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• Better self care


• Increased mental strength and resil- ience


• Higher optimism


• Better sleep; plus, good night's sleep also promotes gratitude • Reduced stress and anxiety • Diminished aggression • Less focus on material goods


Is There a Recipe for a Grateful Heart? I am particularly fond of the way edi-


tor Jeremy Adam Smith describes gratitude in a Greater Good article:


"Gratitude (and its sibling, appreciation) is the mental tool we use to remind ourselves of the good stuff. It's a lens that helps us to see the things that don't make it onto our lists of problems to be solved. It's a spotlight we shine on the people who give us the good things in life."


Believing he lacked a bit of discipline


in the gratitude department, Smith put together a list of six traits he believes set "fantastically grateful people" apart from the rest:


1. Once in a while, they think about death and loss. Also known as "mental subtraction," this involves acknowledg- ing what we do have by reflecting upon what might NOT have been. It's not about doom and gloom, but developing appreciation by looking at all possibili- ties.


2. They take the time to smell the roses. Savoring positive experiences makes them stick more in the brain. Have you ever noticed that the first sip of coffee tastes the best? We have a tendency to adapt to pleasurable things, enjoying them less over time--a phenomenon called "hedonic adaptation." The rem- edy is to temporarily give up the prac- tice.[16]


3. They take the good things as gifts, not birthrights. The opposite of gratitude is entitlement. A preoccupation with the


self will quickly quash any feelings of thankfulness.


4. They're grateful for people, not just things. Expressing gratitude to others strengthens social bonds and increases trust, compassion and affection.


5. They mention the pancakes. Grateful people are very specific in their expres- sions of gratitude, which makes those expressions feel more authentic. For example, they would say, "I love you for making me pancakes on Saturday morn- ings when you know I've had a rough week," rather than, "I love you because you're wonderful."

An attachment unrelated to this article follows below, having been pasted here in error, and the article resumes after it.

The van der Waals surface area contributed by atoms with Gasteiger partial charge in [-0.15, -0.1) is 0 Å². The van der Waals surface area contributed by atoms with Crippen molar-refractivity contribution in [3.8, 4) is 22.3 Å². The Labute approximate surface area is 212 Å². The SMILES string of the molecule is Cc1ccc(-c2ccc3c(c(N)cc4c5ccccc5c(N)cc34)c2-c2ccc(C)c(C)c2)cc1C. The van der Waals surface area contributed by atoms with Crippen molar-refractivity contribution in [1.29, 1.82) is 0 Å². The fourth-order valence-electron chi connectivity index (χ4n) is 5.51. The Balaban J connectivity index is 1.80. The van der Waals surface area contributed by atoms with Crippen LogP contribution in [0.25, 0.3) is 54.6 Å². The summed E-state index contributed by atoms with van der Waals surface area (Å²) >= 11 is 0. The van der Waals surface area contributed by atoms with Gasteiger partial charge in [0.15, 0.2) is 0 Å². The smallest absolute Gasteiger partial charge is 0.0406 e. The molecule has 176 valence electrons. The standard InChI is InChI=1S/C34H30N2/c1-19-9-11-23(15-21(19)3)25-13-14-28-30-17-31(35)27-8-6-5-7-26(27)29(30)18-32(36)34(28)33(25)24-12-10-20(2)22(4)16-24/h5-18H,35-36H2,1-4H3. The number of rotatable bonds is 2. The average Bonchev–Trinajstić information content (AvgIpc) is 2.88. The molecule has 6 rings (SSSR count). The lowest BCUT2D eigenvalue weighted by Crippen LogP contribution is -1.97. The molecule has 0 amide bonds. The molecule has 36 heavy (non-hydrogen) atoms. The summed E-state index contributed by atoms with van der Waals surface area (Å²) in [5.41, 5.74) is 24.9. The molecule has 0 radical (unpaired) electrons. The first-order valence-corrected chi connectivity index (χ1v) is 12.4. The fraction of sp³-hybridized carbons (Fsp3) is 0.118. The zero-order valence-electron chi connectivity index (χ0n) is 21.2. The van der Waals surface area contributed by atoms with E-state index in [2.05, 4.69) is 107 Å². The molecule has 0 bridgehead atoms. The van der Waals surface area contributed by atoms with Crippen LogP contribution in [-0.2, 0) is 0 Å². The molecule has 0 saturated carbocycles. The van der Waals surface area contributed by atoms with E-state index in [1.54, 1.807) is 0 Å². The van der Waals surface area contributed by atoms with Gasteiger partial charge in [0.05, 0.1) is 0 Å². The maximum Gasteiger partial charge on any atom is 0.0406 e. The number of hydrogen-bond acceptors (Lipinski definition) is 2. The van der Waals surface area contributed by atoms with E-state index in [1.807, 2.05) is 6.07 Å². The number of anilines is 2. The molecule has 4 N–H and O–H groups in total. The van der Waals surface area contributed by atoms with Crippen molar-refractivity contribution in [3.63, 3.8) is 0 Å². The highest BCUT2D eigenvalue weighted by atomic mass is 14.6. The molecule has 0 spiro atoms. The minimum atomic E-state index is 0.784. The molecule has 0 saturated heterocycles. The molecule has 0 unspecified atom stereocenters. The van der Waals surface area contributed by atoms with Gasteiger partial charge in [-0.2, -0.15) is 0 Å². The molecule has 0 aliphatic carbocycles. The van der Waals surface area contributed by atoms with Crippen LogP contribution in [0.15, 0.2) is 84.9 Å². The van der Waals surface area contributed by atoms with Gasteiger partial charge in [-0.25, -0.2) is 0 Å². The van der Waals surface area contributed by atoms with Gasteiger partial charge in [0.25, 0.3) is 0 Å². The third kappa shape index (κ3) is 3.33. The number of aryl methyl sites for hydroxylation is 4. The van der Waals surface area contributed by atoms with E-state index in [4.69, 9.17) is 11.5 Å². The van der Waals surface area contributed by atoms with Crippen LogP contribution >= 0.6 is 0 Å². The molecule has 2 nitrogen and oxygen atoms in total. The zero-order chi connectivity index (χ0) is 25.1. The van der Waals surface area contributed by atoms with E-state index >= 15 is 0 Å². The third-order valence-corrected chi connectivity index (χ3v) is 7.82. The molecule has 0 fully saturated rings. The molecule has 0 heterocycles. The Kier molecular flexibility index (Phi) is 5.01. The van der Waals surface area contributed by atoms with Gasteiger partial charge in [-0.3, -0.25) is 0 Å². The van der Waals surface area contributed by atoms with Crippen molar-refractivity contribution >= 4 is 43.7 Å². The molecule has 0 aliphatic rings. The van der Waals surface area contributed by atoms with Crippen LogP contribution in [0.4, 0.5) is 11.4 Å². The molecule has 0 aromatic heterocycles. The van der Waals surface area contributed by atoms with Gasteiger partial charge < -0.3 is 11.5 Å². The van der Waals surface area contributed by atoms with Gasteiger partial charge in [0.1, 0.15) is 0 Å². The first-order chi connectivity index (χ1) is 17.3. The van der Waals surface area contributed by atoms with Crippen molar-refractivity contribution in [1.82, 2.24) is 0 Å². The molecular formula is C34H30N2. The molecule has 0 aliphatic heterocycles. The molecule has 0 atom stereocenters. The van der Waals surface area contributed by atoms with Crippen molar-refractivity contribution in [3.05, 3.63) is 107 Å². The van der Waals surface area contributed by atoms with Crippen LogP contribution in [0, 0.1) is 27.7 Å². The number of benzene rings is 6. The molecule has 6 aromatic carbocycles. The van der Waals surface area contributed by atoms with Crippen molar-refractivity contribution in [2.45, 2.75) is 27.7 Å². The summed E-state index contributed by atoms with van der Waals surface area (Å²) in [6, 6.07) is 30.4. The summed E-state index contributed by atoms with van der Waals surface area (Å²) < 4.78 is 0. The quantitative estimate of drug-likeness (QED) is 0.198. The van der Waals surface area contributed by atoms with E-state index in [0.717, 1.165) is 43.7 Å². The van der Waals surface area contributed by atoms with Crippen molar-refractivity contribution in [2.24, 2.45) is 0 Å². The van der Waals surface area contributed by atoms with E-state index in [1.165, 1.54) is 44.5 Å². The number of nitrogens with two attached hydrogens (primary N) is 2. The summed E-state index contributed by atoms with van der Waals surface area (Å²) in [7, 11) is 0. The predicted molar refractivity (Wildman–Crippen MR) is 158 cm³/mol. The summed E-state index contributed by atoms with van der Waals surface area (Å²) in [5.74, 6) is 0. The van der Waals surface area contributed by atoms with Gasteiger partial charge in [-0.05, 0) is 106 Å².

6. They thank outside the box. This is not a denial of negativity, but rather a way of thinking about the world that turns obstacles into opportunities.


Ideas for Starting a Gratitude Practice The practice of gratitude is about slow-


ing down and looking deeply into your life--past, present and future. In addition to looking for gifts in the present, addi- tional gratitude opportunities are culti- vated by retrieving memories from the past and developing a positive outlook for the future. The following are a few suggestions for developing a gratitude practice:


• Say thank you. Write short thank you notes often. For an even greater impact, write one detailed gratitude letter per month. Consider occasionally writing


one to yourself


• Thank someone mentally. Never un- derestimate the power of your thoughts.


• Keep a gratitude journal. Before bed, spend a few minutes writing down things for which you are grateful. Once or twice a week is plenty. Focusing on interpersonal relationships, as opposed to material things, has been shown to be more impactful.


• Create a gratitude jar. On a slip of paper, write down what you are grateful for each day, and place it in a jar. On a difficult day, pull out and reread a few as gratitude reminders.


• Mealtime thankfulness. Practice shar- ing your daily gratitudes with your fam- ily during the evening meal.


• Meditate or pray. It's much harder to tune in when you're doing, so set aside some time for just being. Meditation offers a panoply of benefits, including thinking more logically and clearly from multiple perspectives.


© November, 2020, GreenMedInfo LLC. This work is reproduced and distributed with the permission of GreenMedInfo LLC. Want to learn more from Green- MedInfo? Sign up for the newsletter at //www.greenmedinfo.com/greenmed/ newsletter.


Gina Davis, FNP-C Gina Davis is a Board-Certified


www.RobinhoodIntegrativeHealth.com Gina Davis, FNP-C


Family Nurse Practitioner. She has been a nurse since 2003 and has specialized in diabetes management for the past10 years. She is commit- ted to helping others achieve their health potential physically, emo- tionally, and spiritually using a ho- listic approach.She is excited to help those looking to enhance their over- all health for thyroid, bioidentical hormones, autoimmune diseases, and many other issues. Let her help you to achieve Health as it Ought to Be.


336.768.3335 NOVEMBER 2020 15


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